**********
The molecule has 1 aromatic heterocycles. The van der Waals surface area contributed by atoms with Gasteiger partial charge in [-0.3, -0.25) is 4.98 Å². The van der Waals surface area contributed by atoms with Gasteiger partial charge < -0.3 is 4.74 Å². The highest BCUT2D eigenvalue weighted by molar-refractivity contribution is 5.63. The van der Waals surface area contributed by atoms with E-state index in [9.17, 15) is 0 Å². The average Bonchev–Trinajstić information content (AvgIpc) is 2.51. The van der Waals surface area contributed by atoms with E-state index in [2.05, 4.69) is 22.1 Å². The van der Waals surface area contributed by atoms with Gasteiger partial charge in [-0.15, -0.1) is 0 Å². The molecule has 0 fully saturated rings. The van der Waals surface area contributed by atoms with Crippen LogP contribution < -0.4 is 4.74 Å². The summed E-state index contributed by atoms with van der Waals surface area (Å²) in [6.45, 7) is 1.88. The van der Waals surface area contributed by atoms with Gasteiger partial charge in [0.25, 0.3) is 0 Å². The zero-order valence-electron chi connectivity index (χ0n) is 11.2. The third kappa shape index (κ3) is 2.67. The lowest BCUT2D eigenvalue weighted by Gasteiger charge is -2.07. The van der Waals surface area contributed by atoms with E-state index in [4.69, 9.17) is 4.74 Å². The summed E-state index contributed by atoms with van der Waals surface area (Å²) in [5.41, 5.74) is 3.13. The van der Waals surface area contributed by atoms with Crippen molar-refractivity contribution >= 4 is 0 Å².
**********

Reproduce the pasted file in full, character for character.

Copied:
The molecule has 1 aromatic heterocycles. The van der Waals surface area contributed by atoms with Gasteiger partial charge in [-0.3, -0.25) is 4.98 Å². The van der Waals surface area contributed by atoms with Gasteiger partial charge < -0.3 is 4.74 Å². The highest BCUT2D eigenvalue weighted by molar-refractivity contribution is 5.63. The van der Waals surface area contributed by atoms with E-state index in [9.17, 15) is 0 Å². The average Bonchev–Trinajstić information content (AvgIpc) is 2.51. The van der Waals surface area contributed by atoms with E-state index in [2.05, 4.69) is 22.1 Å². The van der Waals surface area contributed by atoms with Gasteiger partial charge in [-0.15, -0.1) is 0 Å². The molecule has 0 fully saturated rings. The van der Waals surface area contributed by atoms with Crippen LogP contribution < -0.4 is 4.74 Å². The summed E-state index contributed by atoms with van der Waals surface area (Å²) in [6.45, 7) is 1.88. The van der Waals surface area contributed by atoms with Gasteiger partial charge in [0.25, 0.3) is 0 Å². The zero-order valence-electron chi connectivity index (χ0n) is 11.2. The third kappa shape index (κ3) is 2.67. The lowest BCUT2D eigenvalue weighted by Gasteiger charge is -2.07. The van der Waals surface area contributed by atoms with E-state index in [4.69, 9.17) is 4.74 Å². The summed E-state index contributed by atoms with van der Waals surface area (Å²) in [5.41, 5.74) is 3.13. The van der Waals surface area contributed by atoms with Crippen molar-refractivity contribution >= 4 is 0 Å².